Anyway, Atlanta also comes with its own drawbacks, which may or may not be deal-breakers to you. One such drawback, especially if you come from rural Georgia and move to "the big city" in order to "make it," is its large population. True, it's not as populous as many other American cities, but regionally speaking, it's up there.

Well, you'll notice there are no reports of crippling traffic jams and people sleeping in grocery stores from Athens or Macon or Savannah, Georgia, right? Much less are there reports of kids stranded at schools in Lafayette, or Anderson, or Tifton, or Douglas, or Inverness, or Troy... Is this because these cities all have better winter infrastructure? Or superior elected officials? Or better preparation? Not likely. No, the real reason is that smaller, more sparsely populated cities can better-handle freak storms than more populous cities (assuming, of course, that the storm does not result in total devastation) because the people in those towns do not have to worry about severe traffic jams and freeway travel. The roads might be equally as hazardous, but there are fewer people on them. There might still be car accidents, but commutes are shorter, so they have less of an impact on the victims' ability to get home. And so on.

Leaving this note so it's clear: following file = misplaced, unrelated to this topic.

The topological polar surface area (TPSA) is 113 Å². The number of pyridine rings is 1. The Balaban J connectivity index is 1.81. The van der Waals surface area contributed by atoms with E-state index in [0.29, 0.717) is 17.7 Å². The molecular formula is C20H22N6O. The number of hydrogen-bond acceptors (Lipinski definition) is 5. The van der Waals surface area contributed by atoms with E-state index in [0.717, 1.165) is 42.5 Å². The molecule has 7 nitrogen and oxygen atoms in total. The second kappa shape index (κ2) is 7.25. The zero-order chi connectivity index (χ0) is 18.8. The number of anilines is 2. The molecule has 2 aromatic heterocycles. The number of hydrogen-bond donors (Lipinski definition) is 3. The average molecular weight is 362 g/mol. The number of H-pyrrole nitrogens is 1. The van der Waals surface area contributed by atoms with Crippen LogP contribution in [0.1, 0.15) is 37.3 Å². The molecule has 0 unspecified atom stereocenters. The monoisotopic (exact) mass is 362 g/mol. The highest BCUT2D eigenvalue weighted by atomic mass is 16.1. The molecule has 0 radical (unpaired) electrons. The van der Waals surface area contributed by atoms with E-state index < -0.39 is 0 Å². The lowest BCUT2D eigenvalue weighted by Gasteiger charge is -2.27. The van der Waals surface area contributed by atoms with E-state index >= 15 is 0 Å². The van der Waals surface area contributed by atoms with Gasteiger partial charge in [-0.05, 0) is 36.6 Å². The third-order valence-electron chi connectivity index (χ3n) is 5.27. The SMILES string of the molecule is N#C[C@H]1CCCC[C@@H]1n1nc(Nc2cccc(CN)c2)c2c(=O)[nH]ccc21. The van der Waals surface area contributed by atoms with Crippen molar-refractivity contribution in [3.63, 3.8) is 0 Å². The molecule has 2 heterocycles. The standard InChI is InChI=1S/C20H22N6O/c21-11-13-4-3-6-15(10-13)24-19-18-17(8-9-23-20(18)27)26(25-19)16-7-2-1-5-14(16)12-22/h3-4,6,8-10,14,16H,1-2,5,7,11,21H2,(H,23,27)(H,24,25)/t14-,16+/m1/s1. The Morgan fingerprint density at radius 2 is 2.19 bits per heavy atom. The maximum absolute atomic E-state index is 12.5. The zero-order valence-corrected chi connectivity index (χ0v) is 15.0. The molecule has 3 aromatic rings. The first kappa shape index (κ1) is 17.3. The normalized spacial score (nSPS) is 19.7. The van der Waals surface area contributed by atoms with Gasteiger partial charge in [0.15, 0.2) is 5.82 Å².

Consider all of this when you ask yourself why "the South" has so much trouble with two inches of snow. My sister - who, like me, grew up in the snowy Intermountain West - also lives in the South. She laughs when school is cancelled over "a dusting of snow." But she lives in a small southern town, not unlike Rome, Georgia, where people can make due with bad weather conditions. But if you live in Atlanta, and the snow falls, and the heavy traffic grinds to a standstill, and the baby is crying and you need to buy diapers, you'd better believe you'll feel the hurt.

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* von Mises, Ludwig, Human Action, p. 627
** Ibid., p. 129, which reads as follows:
The Malthusian law of population and the concepts of absolute overpopulation and under-population and optimum population derived from it are the application of the law of returns to a special problem. They deal with changes in the supply of human labor, other factors being equal. Because people, for political considerations, wanted to reject the Malthusiam law, they fought with passion but with faulty arguments against the law of returns?--which, incidentally, they knew only as the law of diminishing returns of the use of capital and labor on land. Today we no longer need to pay any attention to these idle remonstrances. The law of returns is not limited to the use of complementary factors of production on land. The endeavors to refute or to demonstrate its validity by historical and experimental investigations of agricultural production are as needless as they are [p. 130] vain.